Payments app Venmo is having a great week.
First, the company benefited from a bit of viral luck on Saturday in Knoxville, TN. During ESPN’s popular “College GameDay” preview show, an enterprising student visible in the background held up a sign:
“Hi Mom! Send Beer Money” the jokey sign read. Below that message the student included his Venmo username. If not a little disappointing for mothers everywhere, then clever, right?
Twitter thought so, too. The University of Tennessee student says he received more than 3,000 donations from strangers who saw his sign, including $50 volunteered from Venmo. It’s unknown how much he made, but he’s likely happy with his returns.
Then, according to Reuters, on Monday, Venmo launched its first major advertising campaign, in the form of 15- and 30-second video ads on cable networks such as MTV and Comedy Central, and on internet-based services Hulu and YouTube.
Pony up, Venmo users!
With the exception of a series of posters it ran on the New York City subway in 2014, Venmo has never used a mainstream advertising campaign. Rather, it’s gained notoriety and a user base through word of mouth. That the app handled approximately $3.9 billion in digital payments in the second quarter of 2016, a 37% growth rate, shows just how far word-of-mouth can go.
The two-month campaign is not just limited to TV, either. Venmo plans to roll out posters, billboards, and more creative ideas.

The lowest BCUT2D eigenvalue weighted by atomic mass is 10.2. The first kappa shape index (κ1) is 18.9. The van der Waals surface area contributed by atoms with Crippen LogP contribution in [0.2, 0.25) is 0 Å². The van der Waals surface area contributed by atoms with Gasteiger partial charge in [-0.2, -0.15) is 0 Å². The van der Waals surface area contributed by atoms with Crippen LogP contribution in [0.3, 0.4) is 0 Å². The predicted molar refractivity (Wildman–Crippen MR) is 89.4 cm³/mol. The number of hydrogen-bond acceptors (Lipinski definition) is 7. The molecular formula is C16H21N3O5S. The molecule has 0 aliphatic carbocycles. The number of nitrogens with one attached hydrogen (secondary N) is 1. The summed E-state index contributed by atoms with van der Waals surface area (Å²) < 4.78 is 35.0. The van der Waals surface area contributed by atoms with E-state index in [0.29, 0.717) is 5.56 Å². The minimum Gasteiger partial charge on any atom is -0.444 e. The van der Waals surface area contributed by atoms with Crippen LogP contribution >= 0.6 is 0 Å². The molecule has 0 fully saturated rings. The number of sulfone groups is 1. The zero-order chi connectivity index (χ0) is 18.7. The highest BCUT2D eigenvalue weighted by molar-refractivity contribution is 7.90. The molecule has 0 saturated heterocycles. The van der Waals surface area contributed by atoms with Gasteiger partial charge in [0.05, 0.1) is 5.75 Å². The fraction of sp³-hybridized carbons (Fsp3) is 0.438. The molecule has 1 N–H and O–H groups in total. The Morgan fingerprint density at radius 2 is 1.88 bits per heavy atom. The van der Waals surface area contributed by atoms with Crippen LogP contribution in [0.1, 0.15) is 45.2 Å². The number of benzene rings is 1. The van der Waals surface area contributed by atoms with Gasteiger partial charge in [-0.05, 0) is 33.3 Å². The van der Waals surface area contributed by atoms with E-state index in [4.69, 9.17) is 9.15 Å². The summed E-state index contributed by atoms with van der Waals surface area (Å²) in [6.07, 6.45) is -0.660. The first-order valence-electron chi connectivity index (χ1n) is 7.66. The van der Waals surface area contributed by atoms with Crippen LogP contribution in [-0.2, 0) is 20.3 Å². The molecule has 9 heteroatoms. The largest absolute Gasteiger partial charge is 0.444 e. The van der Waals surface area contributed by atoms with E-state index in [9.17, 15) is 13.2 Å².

According to Reuters, Venmo has ordered custom pizza boxes that encourage bill sharing with its tagline, “pony up on Venmo,” will distribute drink coasters at bars, and roll out pony-themed pedicabs in Chicago, IL, Austin, TX, Portland, OR, and Nashville, TN.
The ad buy is not only significant to the company, but to the wider world of financial services.
Venmo is the premier peer-to-peer digital payment app, popular enough among millennials to become a verb. But it’s not the only one. In fact, banks have been offering a “Venmo-Killer” for some time now.
Launched in 2011, clearXchange is a platform that allows users to use checking accounts to send money to other users with an email address or cellphone number. The service is operated by Early Warning, a company itself owned by a consortium of banks including Bank of America and JPMorgan Chase.
In August, the Wall Street Journal reported the app would undergo a branding change, from clearXchange to Zelle (think gazelle), to be made official in October. The name remains subject to change, but the product remains buzzworthy.
With the power of JPMorgan Chase and Bank of America — not to mention the checking accounts and other deposits — behind it, Zelle has the potential to capture an audience slow to adopt Venmo. That’s why Venmo’s largest advertising push is noteworthy, and well-timed.
P2P payments are becoming table stakes for financial institutions, a basic service that can then lead to other, deeper, product penetration. Banks and credit unions should want to offer that service and find a slice of that income. Venmo knows this. That’s why word-of-mouth advertising is no longer enough.
It needs us to pony up.